Prof. Carolyn J. SharpProfessor of Hebrew Scriptures

    Research Profile

    Professor Sharp’s research explores the composition, redaction, and rhetoric of Hebrew Scripture texts. In recent articles, she has examined the representation of Hebrew Bible traditions in the Septuagint and the Dead Sea Scrolls, urged the creation of a multivocal Old Testament theology shaped by the notion of diaspora identity, and explored the potential of Old Testament hermeneutics to address contemporary ecclesial debates. In her publications discuss divergent understandings of the prophet in the prose of Jeremiah and literary and theological aspects of irony in Old Testament texts. Her latest book presents the Old Testament prophets in terms accessible to contemporary Christian believers.

    Teaching Profile

    Character and Community in the Biblical Short Story: Jonah, Ruth, Esther
    Contemporary Christian Theologies of the Old Testament
    Dangerous Holiness: Theology of the Prophet Ezekiel
    Exorcising Marcion’s Ghost: Claiming the Sacred in Difficult Old Testament Texts
    Gender, Sex, and Power in the Books of Ruth and Esther
    Godly Skepticism: The Book of Ecclesiastes and Its Reception in Early Christian Tradition
    Hermeneutics and Authority: Reading Isaiah in Community
    Irony and Meaning in the Hebrew Bible
    Tradition and Ideology in the Book of Jeremiah

    Selected Publications

    Old Testament Prophets for Today. In press with Westminster John Knox Press; scheduled for publication in February 2009.

    Irony and Meaning in the Hebrew Bible. In press with Indiana University Press; scheduled for Publication in December 2008.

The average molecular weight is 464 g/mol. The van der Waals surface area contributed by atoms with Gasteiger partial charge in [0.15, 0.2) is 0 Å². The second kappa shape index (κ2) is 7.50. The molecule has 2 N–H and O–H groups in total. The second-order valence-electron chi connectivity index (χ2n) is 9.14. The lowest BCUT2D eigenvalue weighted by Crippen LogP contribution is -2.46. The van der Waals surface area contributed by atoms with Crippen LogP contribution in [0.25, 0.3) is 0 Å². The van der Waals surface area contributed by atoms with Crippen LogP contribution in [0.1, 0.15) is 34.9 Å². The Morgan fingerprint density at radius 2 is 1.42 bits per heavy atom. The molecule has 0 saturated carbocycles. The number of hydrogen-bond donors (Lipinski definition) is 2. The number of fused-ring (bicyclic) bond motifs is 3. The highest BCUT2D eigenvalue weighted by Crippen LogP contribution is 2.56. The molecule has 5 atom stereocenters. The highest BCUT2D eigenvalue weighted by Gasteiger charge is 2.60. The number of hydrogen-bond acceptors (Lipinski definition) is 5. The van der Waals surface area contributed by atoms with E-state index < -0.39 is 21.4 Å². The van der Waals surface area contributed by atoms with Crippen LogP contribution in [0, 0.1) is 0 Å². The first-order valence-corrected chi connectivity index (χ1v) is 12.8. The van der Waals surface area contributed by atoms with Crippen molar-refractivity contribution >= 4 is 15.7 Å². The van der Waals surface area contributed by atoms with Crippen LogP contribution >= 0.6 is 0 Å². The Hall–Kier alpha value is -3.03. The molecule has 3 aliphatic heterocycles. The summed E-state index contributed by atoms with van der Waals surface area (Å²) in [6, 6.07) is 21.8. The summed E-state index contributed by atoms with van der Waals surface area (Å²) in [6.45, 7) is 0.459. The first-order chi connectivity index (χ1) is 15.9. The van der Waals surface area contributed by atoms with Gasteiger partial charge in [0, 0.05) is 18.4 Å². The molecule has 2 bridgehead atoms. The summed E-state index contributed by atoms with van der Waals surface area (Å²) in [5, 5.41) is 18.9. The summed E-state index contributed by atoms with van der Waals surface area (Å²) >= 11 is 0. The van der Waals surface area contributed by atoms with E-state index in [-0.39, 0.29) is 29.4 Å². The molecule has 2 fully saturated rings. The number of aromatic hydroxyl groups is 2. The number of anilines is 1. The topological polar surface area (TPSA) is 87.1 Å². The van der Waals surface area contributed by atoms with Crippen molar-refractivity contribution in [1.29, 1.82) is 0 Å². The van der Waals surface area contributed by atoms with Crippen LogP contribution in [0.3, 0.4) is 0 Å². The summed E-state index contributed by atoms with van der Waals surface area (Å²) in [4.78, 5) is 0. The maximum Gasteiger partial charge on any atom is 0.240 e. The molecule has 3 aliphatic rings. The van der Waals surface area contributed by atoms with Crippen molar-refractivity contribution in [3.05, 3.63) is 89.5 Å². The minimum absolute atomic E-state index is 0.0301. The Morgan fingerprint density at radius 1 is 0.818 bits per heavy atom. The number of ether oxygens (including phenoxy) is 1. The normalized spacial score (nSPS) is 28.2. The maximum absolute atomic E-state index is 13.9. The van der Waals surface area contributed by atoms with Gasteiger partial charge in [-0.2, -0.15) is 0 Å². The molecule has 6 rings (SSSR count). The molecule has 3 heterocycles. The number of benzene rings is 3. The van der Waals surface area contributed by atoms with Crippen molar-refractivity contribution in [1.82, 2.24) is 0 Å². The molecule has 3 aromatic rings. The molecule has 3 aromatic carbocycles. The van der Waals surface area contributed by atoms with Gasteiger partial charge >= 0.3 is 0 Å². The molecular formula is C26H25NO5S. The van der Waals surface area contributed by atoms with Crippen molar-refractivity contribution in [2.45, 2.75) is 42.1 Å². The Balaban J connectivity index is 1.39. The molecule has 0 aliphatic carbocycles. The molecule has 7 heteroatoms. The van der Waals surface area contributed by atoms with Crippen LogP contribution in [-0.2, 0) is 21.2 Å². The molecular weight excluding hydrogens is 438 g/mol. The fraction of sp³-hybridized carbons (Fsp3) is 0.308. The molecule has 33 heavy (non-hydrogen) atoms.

Prophecy and Ideology in Jeremiah: Struggles for Authority in the Deutero-Jeremianic Prose. London: T & T Clark, 2003.

    Wrestle This Word: The Hebrew Scriptures and the Christian Believer. Book manuscript in progress; under contract with Westminster John Knox Press.

    “Interrogating the Violent God of Hosea: A Conversation with Walter Brueggemann, Alice Keefe, and Ehud Ben Zvi.” Horizons in Biblical Theology 30 (2008): 59-70.

    “Jeremiah.” Forthcoming in A Theological Bible Commentary, edited by Gail R. O’Day and David L. Petersen (for Westminster John Knox Press); volume scheduled for publication in April 2009.

    “Beyond Prooftexting” in Gays and the Future of Anglicanism: Responses to the Windsor Report. Andrew Linzey and Richard Kirker, eds. New York: John Hunt Publishing, 2005: 30-48.

    “The Trope of `Exile’ and the Displacement of Old Testament Theology.” Perspectives in Religious Studies 31 (2004): 153-69.

    “Ironic Representation, Authorial Voice, and Meaning in Qohelet.” Biblical Interpretation 12 (2004): 37-68.

    “The Call of Jeremiah and Diaspora Politics.” Journal of Biblical Literature 119 (2000): 421-38.



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